I have also incorrect ethernet packets. Starting day is the 10.04.2019 than everyday till now, like 4 to 6 entries. It is always the same source. Do we have to be worried?  How should we handle this?

Read the entire thread. Temporary workaround posted. Use of which is at your discretion.

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1 hour ago, itman said:

Read the entire thread. Temporary workaround posted. Use of which is at your discretion.

I don't know what the best is for me or if this has any effect on me.  I even don't know if this is dangerous or not.

I did read the entire thread.

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@Marcos, attached is two Eset Network logs with advanced logging enabled. They reflect a connection to Windows Store which 100% causes the IDS behavior to occur. Note that the IDS exception I noted previously is in effect when this connection was made. Since one of the logs is a pcap one, this should be more than enough for Eset to figure out what is the issue with the IPv6 packets.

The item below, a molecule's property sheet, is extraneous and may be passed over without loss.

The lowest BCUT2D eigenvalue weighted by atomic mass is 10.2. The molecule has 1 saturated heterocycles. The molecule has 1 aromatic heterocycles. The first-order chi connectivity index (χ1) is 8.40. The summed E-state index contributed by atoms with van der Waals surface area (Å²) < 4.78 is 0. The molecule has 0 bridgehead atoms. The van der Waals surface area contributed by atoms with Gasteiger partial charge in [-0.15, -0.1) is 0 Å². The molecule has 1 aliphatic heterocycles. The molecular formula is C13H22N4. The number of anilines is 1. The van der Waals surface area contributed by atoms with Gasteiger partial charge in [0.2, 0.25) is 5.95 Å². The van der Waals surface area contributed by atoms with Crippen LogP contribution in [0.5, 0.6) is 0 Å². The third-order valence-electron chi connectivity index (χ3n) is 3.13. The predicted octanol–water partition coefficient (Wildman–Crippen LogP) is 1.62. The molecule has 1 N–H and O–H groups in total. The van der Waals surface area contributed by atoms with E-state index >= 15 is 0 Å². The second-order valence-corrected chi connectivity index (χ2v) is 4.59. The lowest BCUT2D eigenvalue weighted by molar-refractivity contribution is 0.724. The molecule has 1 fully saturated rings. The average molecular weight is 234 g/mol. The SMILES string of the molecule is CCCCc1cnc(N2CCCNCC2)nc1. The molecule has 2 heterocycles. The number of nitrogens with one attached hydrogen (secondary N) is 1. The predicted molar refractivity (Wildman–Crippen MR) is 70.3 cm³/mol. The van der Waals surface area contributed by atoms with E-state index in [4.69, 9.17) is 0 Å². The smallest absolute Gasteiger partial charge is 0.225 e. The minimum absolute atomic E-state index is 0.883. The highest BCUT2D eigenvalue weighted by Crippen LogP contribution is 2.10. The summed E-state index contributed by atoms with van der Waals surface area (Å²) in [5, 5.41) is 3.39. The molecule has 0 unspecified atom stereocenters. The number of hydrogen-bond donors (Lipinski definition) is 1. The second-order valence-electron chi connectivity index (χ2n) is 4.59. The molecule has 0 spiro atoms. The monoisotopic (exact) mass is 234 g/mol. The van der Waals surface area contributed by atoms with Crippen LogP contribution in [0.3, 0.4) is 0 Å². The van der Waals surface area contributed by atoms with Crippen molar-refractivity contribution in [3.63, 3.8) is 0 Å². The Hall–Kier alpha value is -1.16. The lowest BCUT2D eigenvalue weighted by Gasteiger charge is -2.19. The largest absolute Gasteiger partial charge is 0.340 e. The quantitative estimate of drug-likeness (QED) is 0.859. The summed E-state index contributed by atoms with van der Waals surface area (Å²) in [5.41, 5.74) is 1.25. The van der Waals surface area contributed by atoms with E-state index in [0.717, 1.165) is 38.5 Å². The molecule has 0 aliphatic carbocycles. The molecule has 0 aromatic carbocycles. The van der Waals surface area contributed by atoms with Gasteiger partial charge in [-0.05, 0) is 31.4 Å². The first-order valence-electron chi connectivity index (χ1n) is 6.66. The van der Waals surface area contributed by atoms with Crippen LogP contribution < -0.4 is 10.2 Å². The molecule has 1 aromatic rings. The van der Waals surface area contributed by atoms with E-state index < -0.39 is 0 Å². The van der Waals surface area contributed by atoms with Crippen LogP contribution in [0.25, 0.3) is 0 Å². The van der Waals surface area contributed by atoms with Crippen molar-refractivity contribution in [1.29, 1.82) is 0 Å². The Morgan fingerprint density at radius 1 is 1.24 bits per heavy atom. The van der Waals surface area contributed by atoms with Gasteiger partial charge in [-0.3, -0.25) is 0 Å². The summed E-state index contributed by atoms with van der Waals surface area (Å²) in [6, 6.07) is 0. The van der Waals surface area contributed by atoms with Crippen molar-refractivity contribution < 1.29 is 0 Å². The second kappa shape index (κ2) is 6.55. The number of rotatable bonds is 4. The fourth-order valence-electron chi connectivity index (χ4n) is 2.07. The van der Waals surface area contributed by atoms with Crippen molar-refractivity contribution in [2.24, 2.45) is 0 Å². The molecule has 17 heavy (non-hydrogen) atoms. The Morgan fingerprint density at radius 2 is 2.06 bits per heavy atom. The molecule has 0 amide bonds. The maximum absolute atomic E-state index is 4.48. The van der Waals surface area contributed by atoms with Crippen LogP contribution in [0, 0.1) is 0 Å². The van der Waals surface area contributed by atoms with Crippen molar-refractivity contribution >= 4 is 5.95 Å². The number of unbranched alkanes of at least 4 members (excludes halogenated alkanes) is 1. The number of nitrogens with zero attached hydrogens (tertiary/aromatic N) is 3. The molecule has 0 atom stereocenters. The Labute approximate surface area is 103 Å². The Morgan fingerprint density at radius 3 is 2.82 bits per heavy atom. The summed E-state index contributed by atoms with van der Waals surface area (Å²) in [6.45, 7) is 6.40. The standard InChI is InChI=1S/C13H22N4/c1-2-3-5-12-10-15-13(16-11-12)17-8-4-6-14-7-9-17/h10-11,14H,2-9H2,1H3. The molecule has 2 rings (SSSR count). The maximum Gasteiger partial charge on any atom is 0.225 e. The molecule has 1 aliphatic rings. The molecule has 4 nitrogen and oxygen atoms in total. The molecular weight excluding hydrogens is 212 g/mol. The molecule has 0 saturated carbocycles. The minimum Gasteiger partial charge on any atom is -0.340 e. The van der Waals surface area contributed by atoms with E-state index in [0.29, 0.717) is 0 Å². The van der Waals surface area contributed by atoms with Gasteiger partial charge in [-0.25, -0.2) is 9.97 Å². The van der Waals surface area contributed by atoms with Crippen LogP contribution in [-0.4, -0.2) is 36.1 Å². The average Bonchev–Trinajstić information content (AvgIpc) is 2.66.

Firewall_Logs.zip

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I also today checked out my router's firewall settings. It does have  an "Attack Detection" section in the advanced configuration section that detects among other things, invalid ICMP types/codes and drops the packet in such case. So I am confident that whatever Eset's IDS is "hiccupping" on, it is not ICMPv6 Type 0 packets since those have been blocked as standard practice for some time.

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@Marcos Since this "Incorrect Ethernet Packet" IDS detection is being triggered on TCP packets, Eset should be reviewing TCP Flag setting on the packets from Microsoft associated servers. It may very well be that Microsoft has started using a new flag setting that Eset is erroneous detecting.

Another possible Eset misidentification:

Quote

TCP desynchronization

TCP desynchronization is a technique used in TCP Hijacking attacks. It is triggered by a process in which the sequential number in incoming packets differs from the expected sequential number. Packets with an unexpected sequential number are dismissed (or saved in the buffer storage, if they are present in the current communication window).